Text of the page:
Wednesday, October 8, 2008

Blue Potatoes and Purple Corn

I would have liked to write sooner, but we haven't quite rectified the internet situation at home/my office. In order to get internet access, I either 1) go up on our roof and climb halfway out the window; 2) go to Starbucks; or 3) brave McCafe-McDonald's answer to overpriced espresso. After a long week in Hotel Mariel, working from either the bed or the floor, Matt, myself, and our ELEVEN various bags, moved into a 6th floor apartment on Bartolome Herrera Street. This is the first place we looked at, I played a bit hard to get, we thought we lost it, and now I am baking chocolate chip cookies in the oven here...and hoping i don't get salomenella from eating copious amounts of dough...

I'll start by describing the top floor, since that's my favorite. It is my favorite for several reasons; 1) the washer and dryer are up there and having them is making our lives so much easier; 2) we think there is a view of the ocean, but it has been grey and cloudy since we've been here so cannot tell yet; 3) it overlooks a large Incan mound that is still being excavated and restored-it's so wild to see ruins in the middle of the city. Literally, if I look to the left, (photos coming with more reliable internet connection), I look at the remnants of a civilization from hundreds of years ago; if I look to the left, one of the signs of "modernity" (and the culprit of some stomach issues for Mateo) is a freaking Chili's. Yes, as in "I want my baby back, baby back, baby back...." The last really fabulous part about the roof is that there is an itty bitty jacuzzi-more of an outdoor bathtub, but really who cares! We're waiting for our landlady's housekeeper to come here tomorrow and give everything (including the tub) a good scrub before we see if it works:)

Going down the stairs, the second floor is where we spend most of our time. A nice open room serves as the living room/my office, and the small kitchen has provided me so much joy in the short week we've been here-getting to eat salads, bake cookies, and keep beer cold. There is a small bathroom on this floor, however the toilet is missing its seat. Rumor has it that will be fixed soon, but no toilet seat has appeared yet. The place is very simply furnished, which makes our lives a lot easier, although I did go a bit crazy at WONG's (the grocery store/housewares store) down the street from us tonight, as I have been looking for two months for measuring cups and spoons. We even found a little grill to put on the stovetop.

The bottom floor is home to two bedrooms, lots of storage, and another bano. It is so much quieter here than Bolivia was. The area we live in is pretty residential, very safe to walk around at night, and has some pretty swishy restaurants. I do wish we had a yard, but we're planning on having an herb garden at the very minimum on the rooft.

We have three guards who work the door downstairs. When we introduced ourselves to the first guy, he said his name was "benedicto, como el papa." As we walked out, Matt muttered to me, "did he say his name is potato?" So the Spanish lessons have been somewhat helpful, but perhaps he should start going to Sunday school at the (always packed) church across the street. Papa also means 'pope', so we have the pope's namesake looking after our security.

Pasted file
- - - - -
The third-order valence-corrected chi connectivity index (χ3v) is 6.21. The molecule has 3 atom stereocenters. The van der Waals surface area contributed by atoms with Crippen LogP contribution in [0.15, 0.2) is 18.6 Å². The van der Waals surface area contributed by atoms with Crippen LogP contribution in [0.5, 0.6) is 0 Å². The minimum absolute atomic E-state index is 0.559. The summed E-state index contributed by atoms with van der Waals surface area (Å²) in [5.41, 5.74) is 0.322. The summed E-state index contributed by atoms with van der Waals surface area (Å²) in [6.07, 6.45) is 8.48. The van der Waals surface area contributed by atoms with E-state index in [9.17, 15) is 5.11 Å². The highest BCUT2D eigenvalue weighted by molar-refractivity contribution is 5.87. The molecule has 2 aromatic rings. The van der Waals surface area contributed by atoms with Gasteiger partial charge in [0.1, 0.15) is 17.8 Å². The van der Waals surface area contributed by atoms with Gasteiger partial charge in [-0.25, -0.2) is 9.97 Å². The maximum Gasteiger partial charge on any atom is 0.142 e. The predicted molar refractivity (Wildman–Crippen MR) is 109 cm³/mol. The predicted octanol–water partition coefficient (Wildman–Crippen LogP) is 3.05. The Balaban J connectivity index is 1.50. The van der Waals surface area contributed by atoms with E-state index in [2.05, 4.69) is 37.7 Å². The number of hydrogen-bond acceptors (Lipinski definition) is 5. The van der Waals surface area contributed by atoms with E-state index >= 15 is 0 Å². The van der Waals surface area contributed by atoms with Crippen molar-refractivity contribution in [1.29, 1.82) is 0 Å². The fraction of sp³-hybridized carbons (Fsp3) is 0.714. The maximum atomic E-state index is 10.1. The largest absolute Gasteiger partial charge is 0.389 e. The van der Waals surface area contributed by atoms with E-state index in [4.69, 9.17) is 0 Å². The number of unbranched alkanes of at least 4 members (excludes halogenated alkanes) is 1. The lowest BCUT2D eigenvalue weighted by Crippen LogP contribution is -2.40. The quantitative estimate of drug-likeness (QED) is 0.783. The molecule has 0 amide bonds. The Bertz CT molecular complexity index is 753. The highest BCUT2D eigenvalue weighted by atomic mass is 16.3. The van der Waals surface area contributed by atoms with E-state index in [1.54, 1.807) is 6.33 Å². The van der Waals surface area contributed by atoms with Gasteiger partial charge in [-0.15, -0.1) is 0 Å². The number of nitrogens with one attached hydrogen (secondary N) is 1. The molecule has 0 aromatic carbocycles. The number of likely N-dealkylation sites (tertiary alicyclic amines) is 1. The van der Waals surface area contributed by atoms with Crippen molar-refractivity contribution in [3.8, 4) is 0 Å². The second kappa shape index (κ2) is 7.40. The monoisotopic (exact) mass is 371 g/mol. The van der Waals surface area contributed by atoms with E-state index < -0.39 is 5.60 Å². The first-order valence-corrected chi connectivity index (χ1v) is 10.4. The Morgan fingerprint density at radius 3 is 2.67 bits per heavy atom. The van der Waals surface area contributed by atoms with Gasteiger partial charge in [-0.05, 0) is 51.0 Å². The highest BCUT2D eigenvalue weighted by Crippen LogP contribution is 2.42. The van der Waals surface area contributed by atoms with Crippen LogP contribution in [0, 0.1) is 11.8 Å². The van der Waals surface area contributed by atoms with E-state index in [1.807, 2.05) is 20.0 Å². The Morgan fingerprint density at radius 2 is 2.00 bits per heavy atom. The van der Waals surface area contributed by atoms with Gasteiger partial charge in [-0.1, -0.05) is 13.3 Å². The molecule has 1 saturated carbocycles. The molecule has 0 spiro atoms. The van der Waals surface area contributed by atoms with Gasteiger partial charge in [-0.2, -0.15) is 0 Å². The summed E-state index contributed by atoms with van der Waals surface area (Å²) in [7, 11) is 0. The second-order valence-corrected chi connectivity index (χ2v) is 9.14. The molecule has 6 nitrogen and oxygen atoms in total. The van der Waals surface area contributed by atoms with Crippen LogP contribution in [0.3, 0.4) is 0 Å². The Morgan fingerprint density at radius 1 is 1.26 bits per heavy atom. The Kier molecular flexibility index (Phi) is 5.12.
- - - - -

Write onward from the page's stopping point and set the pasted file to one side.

One of the best things about Lima so far is the running culture and the availability of paths down the middle of roads and along the beach. I've been able to run as much as I want to here, which I cannot remember the last time I was in that situation. And being at sea level! We're both running a lot faster than we did at Cochabamba's nearly 9000 feet. Sweating a lot more, too, as most of the running paths go right along the Pacific Ocean-beautiful, but humid! Gotta keep it up as we are kicking off our honeymoon in December with a 50 mile relay in Patagonia….

I love grocery stores and Peru is no different. There is the equivalent of Whole Foods here, but the produce is actually affordable. What is expensive is the shitty processed food from America that gets imported. There are two grocery stores within walking distance of our house and I make multiple trips there a day.

The produce section is my favorite. Lots of the vegetables look like a kid just took whatever crayon she wanted to and colored the corn purple, the potatoes blue, and the spinach red. There are fruits I’ve never seen before and am trying out each time we go to the store. The other fascinating section, that I have been more of a voyeur than a sampler, is the “ham” counter. You would think it would be like a deli counter-beef products, pig products, turkey, maybe some chicken. But it is all different kinds of ham. Like “ham from the country” and “ham of ham.” Next to the ham center is the cased meat center-another area that I look at like most people look at car accidents-you don’t want to look, but you can’t help yourself. The mayonnaise aisle also seems to be larger than what I’m used to-seriously picture a supermarket aisle and literally, half of it, is full of mayonnaise-different flavors-and mostly in bags. Yuck.

That’s a slice of our lives right now-going to send this while I have internet downstairs. I’ve had a few Cusquenas and don’t think I should be halfway crawling out any windows……

No comments: